Good grief! The first twenty minutes of last night’s debate was a virtual rerun of the first twenty minutes of the first Bush-Gore debate. In that instance, Gore was challenging plain misstatements by Bush about Bush’s prescription drug proposal.
In last night’s case, Obama was challenging misleading, occasionally inaccurate statements by Candidate Romney about Romney’s tax proposal.
In each case, Lehrer simply sat there, much like a potted plant. In each case, he made no attempt to bring factual clarity to a confused and confusing discussion.
Lehrer was unhelpful twelve years ago. His failure to act was even more striking last night.
Last night, Lehrer’s failure to act was quite striking. Reason: The facts of the present case are quite simple—and they’ve been on the table for months.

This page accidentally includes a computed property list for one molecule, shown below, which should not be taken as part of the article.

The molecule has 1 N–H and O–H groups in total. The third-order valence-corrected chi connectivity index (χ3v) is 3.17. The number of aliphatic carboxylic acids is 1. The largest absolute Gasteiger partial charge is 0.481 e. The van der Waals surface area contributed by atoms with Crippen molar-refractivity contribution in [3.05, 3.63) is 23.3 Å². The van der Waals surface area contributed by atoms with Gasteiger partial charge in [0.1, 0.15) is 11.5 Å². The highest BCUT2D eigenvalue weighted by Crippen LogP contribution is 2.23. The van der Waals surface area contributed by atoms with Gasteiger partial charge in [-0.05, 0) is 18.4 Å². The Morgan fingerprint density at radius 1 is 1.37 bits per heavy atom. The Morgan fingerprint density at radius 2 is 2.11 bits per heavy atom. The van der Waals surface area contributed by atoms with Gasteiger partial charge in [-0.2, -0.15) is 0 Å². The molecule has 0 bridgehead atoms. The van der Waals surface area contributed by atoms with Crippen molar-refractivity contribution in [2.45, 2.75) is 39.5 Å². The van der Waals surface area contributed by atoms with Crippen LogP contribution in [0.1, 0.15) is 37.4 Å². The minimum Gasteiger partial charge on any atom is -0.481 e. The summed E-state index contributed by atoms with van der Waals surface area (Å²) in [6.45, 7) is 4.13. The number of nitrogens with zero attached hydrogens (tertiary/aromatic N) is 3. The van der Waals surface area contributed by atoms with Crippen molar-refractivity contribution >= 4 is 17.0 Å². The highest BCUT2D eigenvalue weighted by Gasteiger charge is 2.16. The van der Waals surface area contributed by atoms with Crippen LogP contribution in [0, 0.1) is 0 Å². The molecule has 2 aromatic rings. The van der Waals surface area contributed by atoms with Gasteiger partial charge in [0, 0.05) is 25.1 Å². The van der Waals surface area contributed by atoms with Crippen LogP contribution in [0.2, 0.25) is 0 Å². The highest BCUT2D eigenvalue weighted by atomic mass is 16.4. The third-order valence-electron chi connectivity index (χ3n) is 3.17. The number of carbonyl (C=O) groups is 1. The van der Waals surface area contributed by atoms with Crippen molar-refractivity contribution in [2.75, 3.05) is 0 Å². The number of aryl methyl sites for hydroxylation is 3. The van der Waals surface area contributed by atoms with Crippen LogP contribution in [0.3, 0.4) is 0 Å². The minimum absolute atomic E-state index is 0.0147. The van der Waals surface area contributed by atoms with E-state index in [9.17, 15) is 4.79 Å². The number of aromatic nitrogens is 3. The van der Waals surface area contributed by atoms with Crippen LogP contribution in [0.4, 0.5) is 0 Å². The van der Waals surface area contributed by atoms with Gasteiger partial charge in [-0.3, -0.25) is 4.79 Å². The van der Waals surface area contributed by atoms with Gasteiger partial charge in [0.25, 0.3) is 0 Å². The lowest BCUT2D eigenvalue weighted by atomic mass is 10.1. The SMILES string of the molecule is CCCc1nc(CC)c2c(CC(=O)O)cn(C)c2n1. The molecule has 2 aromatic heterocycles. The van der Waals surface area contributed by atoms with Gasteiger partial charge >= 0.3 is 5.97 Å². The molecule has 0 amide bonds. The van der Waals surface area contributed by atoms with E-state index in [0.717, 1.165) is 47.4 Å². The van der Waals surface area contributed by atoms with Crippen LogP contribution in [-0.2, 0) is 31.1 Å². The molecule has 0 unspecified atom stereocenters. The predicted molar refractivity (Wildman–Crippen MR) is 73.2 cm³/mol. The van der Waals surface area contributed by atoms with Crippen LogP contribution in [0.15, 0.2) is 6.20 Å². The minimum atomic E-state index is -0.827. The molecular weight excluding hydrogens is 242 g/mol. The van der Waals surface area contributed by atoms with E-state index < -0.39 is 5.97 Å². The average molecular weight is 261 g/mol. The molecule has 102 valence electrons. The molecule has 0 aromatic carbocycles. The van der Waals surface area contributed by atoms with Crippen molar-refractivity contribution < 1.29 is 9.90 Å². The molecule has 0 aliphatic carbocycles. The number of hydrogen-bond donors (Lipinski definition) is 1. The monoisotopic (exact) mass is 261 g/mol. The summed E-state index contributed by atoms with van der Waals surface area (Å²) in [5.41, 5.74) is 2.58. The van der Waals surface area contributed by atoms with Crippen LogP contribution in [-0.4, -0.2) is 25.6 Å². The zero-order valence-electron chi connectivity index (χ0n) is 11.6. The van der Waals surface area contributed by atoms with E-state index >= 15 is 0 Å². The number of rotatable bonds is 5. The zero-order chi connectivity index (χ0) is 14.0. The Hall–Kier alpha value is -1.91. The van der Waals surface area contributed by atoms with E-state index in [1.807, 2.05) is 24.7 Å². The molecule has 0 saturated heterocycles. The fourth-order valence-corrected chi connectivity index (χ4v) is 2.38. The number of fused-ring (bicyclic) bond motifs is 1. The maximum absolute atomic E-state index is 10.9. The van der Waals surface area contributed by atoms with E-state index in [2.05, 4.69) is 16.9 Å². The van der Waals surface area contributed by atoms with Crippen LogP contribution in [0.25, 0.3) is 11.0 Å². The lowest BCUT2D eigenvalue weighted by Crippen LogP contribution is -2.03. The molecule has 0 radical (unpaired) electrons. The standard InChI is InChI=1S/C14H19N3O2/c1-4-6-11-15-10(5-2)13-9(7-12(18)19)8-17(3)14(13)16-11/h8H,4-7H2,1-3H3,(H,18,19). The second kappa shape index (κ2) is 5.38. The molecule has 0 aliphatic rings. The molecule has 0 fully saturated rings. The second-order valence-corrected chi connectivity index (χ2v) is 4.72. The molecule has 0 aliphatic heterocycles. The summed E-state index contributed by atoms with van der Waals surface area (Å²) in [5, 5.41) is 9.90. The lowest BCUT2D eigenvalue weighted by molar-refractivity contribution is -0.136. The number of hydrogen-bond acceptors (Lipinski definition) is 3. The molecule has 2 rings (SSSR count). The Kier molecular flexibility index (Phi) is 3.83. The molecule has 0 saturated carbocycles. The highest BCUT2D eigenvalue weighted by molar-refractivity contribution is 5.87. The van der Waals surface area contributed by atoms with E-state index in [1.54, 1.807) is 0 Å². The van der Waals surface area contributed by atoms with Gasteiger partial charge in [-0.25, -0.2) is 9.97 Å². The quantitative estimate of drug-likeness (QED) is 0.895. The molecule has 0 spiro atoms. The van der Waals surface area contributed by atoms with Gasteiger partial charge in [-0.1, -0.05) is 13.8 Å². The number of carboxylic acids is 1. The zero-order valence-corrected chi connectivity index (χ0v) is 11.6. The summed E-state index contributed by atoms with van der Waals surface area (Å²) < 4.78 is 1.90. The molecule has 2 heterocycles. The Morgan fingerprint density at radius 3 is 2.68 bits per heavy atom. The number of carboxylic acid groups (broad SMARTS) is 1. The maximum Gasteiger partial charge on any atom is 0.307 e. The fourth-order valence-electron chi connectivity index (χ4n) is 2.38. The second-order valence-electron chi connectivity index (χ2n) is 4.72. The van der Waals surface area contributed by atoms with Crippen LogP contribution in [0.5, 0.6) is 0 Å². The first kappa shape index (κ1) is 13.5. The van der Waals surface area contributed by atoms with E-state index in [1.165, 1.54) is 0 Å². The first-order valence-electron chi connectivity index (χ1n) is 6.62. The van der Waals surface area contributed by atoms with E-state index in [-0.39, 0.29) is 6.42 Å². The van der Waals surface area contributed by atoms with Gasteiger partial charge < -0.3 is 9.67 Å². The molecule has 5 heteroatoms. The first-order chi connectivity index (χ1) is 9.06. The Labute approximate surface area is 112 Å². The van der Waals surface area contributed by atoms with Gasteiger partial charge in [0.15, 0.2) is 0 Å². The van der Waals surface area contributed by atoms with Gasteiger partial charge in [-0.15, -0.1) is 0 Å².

At issue is the highlighted statement made by Candidate Romney below.
Early in the debate, Obama complained about Romney’s tax cut proposal. In reply, Romney issued a flat denial:
OBAMA (10/3/12): We do have to close our deficit, and one of the things I'm sure we'll be discussing tonight is, how do we deal with our tax code? And how do we make sure that we are reducing spending in a responsible way, but also, how do we have enough revenue to make those investments?Obama said that Romney’s plan “calls for a $5 trillion tax cut.” Romney’s reply was swift, and it carried the evening:
And this is where there's a difference, because Governor Romney's central economic plan calls for a $5 trillion tax cut, on top of the extension of the Bush tax cuts—that's another trillion dollars—and $2 trillion in additional military spending that the military hasn't asked for. That's $8 trillion. How we pay for that, reduce the deficit, and make the investments that we need to make, without dumping those costs onto middle-class Americans, I think is one of the central questions of this campaign.